(Note: This piece was originally published on the VRV Blog. However, as it appears the blog is now down, I’m cross-posting it here.)
It’s generally agreed that the origins of the BL (boy’s love) subgenre of manga can be traced back to the influential Year 24 Group, a loosely classified group of female shoujo mangaka who revolutionized the scene. It’s also generally agreed that the two “canonical” works of BL made by members of this group are Takemiya Keiko’s Song of Wind and Trees and Hagio Moto’s Heart of Thomas. BL is a twisty, self-contradictory genre almost by definition—the entire premise is essentially “male homosexuality for girls”—with a lot to unpack, and these early works only double down on the complexity by the ways in which they racialize their protagonists.
Both manga are set in heavily romanticized versions of 19th Century Europe—France in Song, Germany in Heart—and revolve around the romantic tensions of students at all-boys schools. The vast majority of both casts are drawn with blonde hair and blue eyes, in the classical image of a foreigner in the Japanese visual lexicon. The exceptions are the protagonists, both of whom have dark hair and eyes. And it’s not a simple matter of visual distinction, or even giving the—presumably dark-haired, dark-eyed, Japanese—audience a character they can visually relate to. No, they’re deliberately marked as outsiders within the already foreign setting.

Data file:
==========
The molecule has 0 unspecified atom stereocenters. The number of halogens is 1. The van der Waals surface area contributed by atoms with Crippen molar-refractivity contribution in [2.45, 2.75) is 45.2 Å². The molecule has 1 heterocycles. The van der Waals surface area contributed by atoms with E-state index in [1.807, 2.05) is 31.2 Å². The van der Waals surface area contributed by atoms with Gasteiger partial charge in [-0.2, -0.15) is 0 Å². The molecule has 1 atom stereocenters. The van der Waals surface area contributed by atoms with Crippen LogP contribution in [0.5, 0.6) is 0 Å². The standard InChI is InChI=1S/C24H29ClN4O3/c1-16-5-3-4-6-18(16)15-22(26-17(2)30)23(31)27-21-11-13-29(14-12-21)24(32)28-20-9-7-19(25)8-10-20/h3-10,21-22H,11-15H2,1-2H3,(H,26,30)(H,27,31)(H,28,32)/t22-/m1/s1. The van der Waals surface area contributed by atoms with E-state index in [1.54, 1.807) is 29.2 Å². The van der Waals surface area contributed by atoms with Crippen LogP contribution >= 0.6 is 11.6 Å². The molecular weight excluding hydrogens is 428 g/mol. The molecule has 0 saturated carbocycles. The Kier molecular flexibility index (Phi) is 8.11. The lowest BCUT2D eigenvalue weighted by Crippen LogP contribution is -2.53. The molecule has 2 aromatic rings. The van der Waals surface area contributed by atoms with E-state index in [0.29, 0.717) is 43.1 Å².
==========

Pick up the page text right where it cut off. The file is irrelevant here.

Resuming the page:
Serge, the protagonist of Song of Wind and Trees, is the child of a fallen nobleman and a gypsy prostitute, marked by his dark hair and complexion and often a target of discrimination because of it. Despite being on the receiving end of comments like “With skin like that, you’re a half-breed, right?” Serge never gets upset or frustrated with this treatment—instead, he simply wins people over with his skills and good nature, and neither he nor any of his friends show signs of internalized racism. On top of that, his “exoticism” is occasionally fetishized, like when his mother is described as “burning with the beauty of her passionate gypsy blood.” Basically, Serge is a classical example of a model minority, and the bigotry shown towards him is—for the most part—just used to provide him an opportunity to impress. Not exactly an in-depth examination of race relations.